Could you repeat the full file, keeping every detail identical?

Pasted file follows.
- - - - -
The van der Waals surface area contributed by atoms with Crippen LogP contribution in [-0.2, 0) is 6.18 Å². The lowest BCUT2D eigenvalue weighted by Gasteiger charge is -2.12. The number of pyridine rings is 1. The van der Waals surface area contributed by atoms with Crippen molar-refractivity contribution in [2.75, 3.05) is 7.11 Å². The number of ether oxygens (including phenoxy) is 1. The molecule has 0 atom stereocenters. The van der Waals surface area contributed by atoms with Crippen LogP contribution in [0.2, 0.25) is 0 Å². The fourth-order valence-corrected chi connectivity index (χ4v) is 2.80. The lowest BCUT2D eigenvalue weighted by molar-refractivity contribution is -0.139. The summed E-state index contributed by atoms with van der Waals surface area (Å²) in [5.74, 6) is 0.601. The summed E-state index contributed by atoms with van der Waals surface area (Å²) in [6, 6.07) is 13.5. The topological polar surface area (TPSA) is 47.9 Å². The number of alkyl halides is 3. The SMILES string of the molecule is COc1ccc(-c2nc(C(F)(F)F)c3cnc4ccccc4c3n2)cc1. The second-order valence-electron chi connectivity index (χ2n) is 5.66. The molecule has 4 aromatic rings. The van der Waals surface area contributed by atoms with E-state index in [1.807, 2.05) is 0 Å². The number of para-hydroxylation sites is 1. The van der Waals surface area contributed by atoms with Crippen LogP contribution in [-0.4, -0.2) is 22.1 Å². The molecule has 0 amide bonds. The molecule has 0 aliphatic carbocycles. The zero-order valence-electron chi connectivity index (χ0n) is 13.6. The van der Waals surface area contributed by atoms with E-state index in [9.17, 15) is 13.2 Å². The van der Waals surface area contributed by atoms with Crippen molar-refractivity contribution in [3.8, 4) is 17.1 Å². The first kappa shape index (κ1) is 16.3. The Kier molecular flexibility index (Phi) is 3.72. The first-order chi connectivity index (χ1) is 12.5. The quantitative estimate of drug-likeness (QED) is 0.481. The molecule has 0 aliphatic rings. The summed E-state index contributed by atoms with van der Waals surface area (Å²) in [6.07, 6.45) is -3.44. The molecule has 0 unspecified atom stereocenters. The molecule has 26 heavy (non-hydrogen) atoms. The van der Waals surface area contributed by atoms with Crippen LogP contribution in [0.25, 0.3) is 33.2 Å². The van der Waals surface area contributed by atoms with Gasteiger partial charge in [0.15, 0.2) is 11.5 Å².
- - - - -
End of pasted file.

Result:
The van der Waals surface area contributed by atoms with Crippen LogP contribution in [-0.2, 0) is 6.18 Å². The lowest BCUT2D eigenvalue weighted by Gasteiger charge is -2.12. The number of pyridine rings is 1. The van der Waals surface area contributed by atoms with Crippen molar-refractivity contribution in [2.75, 3.05) is 7.11 Å². The number of ether oxygens (including phenoxy) is 1. The molecule has 0 atom stereocenters. The van der Waals surface area contributed by atoms with Crippen LogP contribution in [0.2, 0.25) is 0 Å². The fourth-order valence-corrected chi connectivity index (χ4v) is 2.80. The lowest BCUT2D eigenvalue weighted by molar-refractivity contribution is -0.139. The summed E-state index contributed by atoms with van der Waals surface area (Å²) in [5.74, 6) is 0.601. The summed E-state index contributed by atoms with van der Waals surface area (Å²) in [6, 6.07) is 13.5. The topological polar surface area (TPSA) is 47.9 Å². The number of alkyl halides is 3. The SMILES string of the molecule is COc1ccc(-c2nc(C(F)(F)F)c3cnc4ccccc4c3n2)cc1. The second-order valence-electron chi connectivity index (χ2n) is 5.66. The molecule has 4 aromatic rings. The van der Waals surface area contributed by atoms with E-state index in [1.807, 2.05) is 0 Å². The number of para-hydroxylation sites is 1. The van der Waals surface area contributed by atoms with Crippen LogP contribution in [-0.4, -0.2) is 22.1 Å². The molecule has 0 amide bonds. The molecule has 0 aliphatic carbocycles. The zero-order valence-electron chi connectivity index (χ0n) is 13.6. The van der Waals surface area contributed by atoms with E-state index in [9.17, 15) is 13.2 Å². The van der Waals surface area contributed by atoms with Crippen molar-refractivity contribution in [3.8, 4) is 17.1 Å². The first kappa shape index (κ1) is 16.3. The Kier molecular flexibility index (Phi) is 3.72. The first-order chi connectivity index (χ1) is 12.5. The quantitative estimate of drug-likeness (QED) is 0.481. The molecule has 0 aliphatic rings. The summed E-state index contributed by atoms with van der Waals surface area (Å²) in [6.07, 6.45) is -3.44. The molecule has 0 unspecified atom stereocenters. The molecule has 26 heavy (non-hydrogen) atoms. The van der Waals surface area contributed by atoms with Crippen LogP contribution in [0.25, 0.3) is 33.2 Å². The van der Waals surface area contributed by atoms with Gasteiger partial charge in [0.15, 0.2) is 11.5 Å².